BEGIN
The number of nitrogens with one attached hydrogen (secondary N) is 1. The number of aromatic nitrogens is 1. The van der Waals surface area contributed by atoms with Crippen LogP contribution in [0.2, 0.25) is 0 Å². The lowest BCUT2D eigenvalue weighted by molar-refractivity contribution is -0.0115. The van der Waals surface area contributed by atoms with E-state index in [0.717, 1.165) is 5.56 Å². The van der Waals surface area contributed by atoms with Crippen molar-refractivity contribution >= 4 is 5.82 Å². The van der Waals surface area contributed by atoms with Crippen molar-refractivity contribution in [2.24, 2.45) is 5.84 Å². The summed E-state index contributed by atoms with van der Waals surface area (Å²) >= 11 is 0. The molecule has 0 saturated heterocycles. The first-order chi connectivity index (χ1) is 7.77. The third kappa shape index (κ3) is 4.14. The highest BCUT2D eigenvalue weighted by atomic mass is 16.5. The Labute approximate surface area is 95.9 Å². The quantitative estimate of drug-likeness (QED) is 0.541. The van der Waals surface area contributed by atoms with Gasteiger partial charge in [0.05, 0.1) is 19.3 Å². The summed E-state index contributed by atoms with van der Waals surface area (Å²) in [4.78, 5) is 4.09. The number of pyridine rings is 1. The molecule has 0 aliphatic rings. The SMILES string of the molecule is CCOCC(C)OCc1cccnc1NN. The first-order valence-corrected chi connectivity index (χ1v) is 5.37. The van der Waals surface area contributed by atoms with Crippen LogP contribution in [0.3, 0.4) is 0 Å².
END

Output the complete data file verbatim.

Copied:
The number of nitrogens with one attached hydrogen (secondary N) is 1. The number of aromatic nitrogens is 1. The van der Waals surface area contributed by atoms with Crippen LogP contribution in [0.2, 0.25) is 0 Å². The lowest BCUT2D eigenvalue weighted by molar-refractivity contribution is -0.0115. The van der Waals surface area contributed by atoms with E-state index in [0.717, 1.165) is 5.56 Å². The van der Waals surface area contributed by atoms with Crippen molar-refractivity contribution >= 4 is 5.82 Å². The van der Waals surface area contributed by atoms with Crippen molar-refractivity contribution in [2.24, 2.45) is 5.84 Å². The summed E-state index contributed by atoms with van der Waals surface area (Å²) >= 11 is 0. The molecule has 0 saturated heterocycles. The first-order chi connectivity index (χ1) is 7.77. The third kappa shape index (κ3) is 4.14. The highest BCUT2D eigenvalue weighted by atomic mass is 16.5. The Labute approximate surface area is 95.9 Å². The quantitative estimate of drug-likeness (QED) is 0.541. The van der Waals surface area contributed by atoms with Gasteiger partial charge in [0.05, 0.1) is 19.3 Å². The summed E-state index contributed by atoms with van der Waals surface area (Å²) in [4.78, 5) is 4.09. The number of pyridine rings is 1. The molecule has 0 aliphatic rings. The SMILES string of the molecule is CCOCC(C)OCc1cccnc1NN. The first-order valence-corrected chi connectivity index (χ1v) is 5.37. The van der Waals surface area contributed by atoms with Crippen LogP contribution in [0.3, 0.4) is 0 Å².